be under a doctor's care and receiving active
treatment for the disabling condition. Proof of
disability must be submitted in order to receive
benefits under the plan . . .
Review of the evidence in the file shows that you
have not worked since August 23, 2000 due to
pancreatitis and drainage of a pancreatic abscess on
October 27, 2000. Subsequently you underwent a
laproscopic assisted endileostomy on December 12,
2000. You were then treated for a fistula in your
colon, you underwent a partial colectomy*fn2 on June
18, 2001 with a closure of your colostomy. On July
16, 2001, your provider stated that you were able to
perform light duty work, no strenuous activity, and no
heavy lifting. You had foot surgery to remove two toe
nails; you had problems with bleeding in the back of
your right eye both related to diabetic changes. You
underwent physical therapy to your right shoulder for
adhesive capsulitis. You were released to unrestricted
activity for the right shoulder on October 16, 2001.
On December 12, 2001 your toes were better. A 2 day
functional capacity examination was done on April 3,
2002 and April 4, 2002 to assess your level of
functioning. The test showed that you gave maximum
consistent effort. You showed no overt pain behavior
on either day of testing. You did complain of
dizziness and throbbing in your head during floor to
waist and unweighted rotation standing. You[r] blood
pressure was elevated to 160/90 and 152/98. Dr.
Brislin [the plaintiff's primary care physician] was
contacted with regard to your elevated blood
pressure. Dr. Brislin stated that you had recently
undergone a stress test with negative findings
therefore the testing was continued. According to the
results of the functional capacity exam your general
work capabilities fall into the medium work category
as per the definition in the dictionary of
occupational titles. Since your own occupation is
classified as light duty work and you are able to
perform medium work, you no longer continue to meet
the definition of disability.
After consideration of the above findings, it
is concluded that there is no medical evidence to
support continued functional impairment resulting in your inability to perform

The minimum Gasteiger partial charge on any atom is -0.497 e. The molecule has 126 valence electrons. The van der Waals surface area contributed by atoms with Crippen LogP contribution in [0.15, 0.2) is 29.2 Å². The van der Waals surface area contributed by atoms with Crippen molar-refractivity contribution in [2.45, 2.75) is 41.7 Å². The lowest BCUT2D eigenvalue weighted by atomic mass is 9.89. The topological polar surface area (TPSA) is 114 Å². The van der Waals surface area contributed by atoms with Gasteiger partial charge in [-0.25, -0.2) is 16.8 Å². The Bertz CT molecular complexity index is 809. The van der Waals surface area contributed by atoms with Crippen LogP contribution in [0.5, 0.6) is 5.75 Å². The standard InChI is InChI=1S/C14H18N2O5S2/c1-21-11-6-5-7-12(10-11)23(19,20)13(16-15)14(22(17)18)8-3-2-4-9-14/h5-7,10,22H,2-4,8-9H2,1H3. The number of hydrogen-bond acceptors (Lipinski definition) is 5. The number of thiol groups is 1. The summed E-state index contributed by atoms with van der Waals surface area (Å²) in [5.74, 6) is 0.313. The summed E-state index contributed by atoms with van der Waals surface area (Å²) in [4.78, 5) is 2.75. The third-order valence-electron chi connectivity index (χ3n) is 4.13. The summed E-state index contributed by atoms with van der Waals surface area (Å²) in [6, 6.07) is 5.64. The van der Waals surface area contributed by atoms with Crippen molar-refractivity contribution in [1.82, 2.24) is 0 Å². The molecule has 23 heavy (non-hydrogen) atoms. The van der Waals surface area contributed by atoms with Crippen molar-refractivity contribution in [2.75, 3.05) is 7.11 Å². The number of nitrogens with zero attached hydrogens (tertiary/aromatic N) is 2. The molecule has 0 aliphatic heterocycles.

work-related functions of your own or any occupation.
Accordingly, no additional benefits are due or payable
in conjunction with this claim beyond April 30, 2002
. . .
(Doc. No. 20, pp. 114-115)(emphasis added). The letter goes on to
advise the plaintiff of his appeal rights. After the plaintiff appealed
the determination, the defendants had a physician consultant, Joseph M.
Nesta, M.D., review the record. (Doc. No. 20, pp. 94-95). No independent
medical examination was performed.
The plaintiff's response to this letter is that portions of the alleged
medical record are incomplete in some cases, simply incorrect in other
instances, and certainly overly optimistic regarding the plaintiff's
functional capacities as of April 30, 2002. The plaintiff notes that,
prior to the FCE done in April 2002, Dr. Brislin explained to Synchrony
that, despite the plaintiff's progress, he still suffered from severe
peripheral neuropathy, ongoing chronic pancreatic insufficiency described
as very difficult to control despite medication therapy, and that he also
had an unexplained myopathy with severe upper arm muscle pain. He was
noted as having loss of hand strength. Dr. Brislin summarized as follows:
From a physical capacity, his arm and leg strength
and function are severely diminished. His progressive
foot and leg neuropathy is controlled with medication
but it is unlikely to improve. From my perspective, it
is unlikely that he will be able to return to work in
the near future . . .